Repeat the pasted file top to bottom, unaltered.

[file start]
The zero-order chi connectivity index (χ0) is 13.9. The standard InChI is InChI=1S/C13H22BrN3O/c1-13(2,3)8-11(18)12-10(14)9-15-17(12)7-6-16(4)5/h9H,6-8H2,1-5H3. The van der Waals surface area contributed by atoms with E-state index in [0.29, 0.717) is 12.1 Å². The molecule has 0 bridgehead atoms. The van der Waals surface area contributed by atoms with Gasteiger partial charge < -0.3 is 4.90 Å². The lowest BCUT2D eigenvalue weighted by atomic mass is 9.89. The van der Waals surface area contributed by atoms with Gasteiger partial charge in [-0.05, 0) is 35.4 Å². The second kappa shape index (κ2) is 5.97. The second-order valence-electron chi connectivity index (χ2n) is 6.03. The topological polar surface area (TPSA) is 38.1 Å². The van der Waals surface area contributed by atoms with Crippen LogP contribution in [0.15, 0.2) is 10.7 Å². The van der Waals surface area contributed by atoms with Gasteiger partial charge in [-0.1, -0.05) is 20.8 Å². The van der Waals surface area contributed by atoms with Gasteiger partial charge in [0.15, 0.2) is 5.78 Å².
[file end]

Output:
The zero-order chi connectivity index (χ0) is 13.9. The standard InChI is InChI=1S/C13H22BrN3O/c1-13(2,3)8-11(18)12-10(14)9-15-17(12)7-6-16(4)5/h9H,6-8H2,1-5H3. The van der Waals surface area contributed by atoms with E-state index in [0.29, 0.717) is 12.1 Å². The molecule has 0 bridgehead atoms. The van der Waals surface area contributed by atoms with Gasteiger partial charge < -0.3 is 4.90 Å². The lowest BCUT2D eigenvalue weighted by atomic mass is 9.89. The van der Waals surface area contributed by atoms with Gasteiger partial charge in [-0.05, 0) is 35.4 Å². The second kappa shape index (κ2) is 5.97. The second-order valence-electron chi connectivity index (χ2n) is 6.03. The topological polar surface area (TPSA) is 38.1 Å². The van der Waals surface area contributed by atoms with Crippen LogP contribution in [0.15, 0.2) is 10.7 Å². The van der Waals surface area contributed by atoms with Gasteiger partial charge in [-0.1, -0.05) is 20.8 Å². The van der Waals surface area contributed by atoms with Gasteiger partial charge in [0.15, 0.2) is 5.78 Å².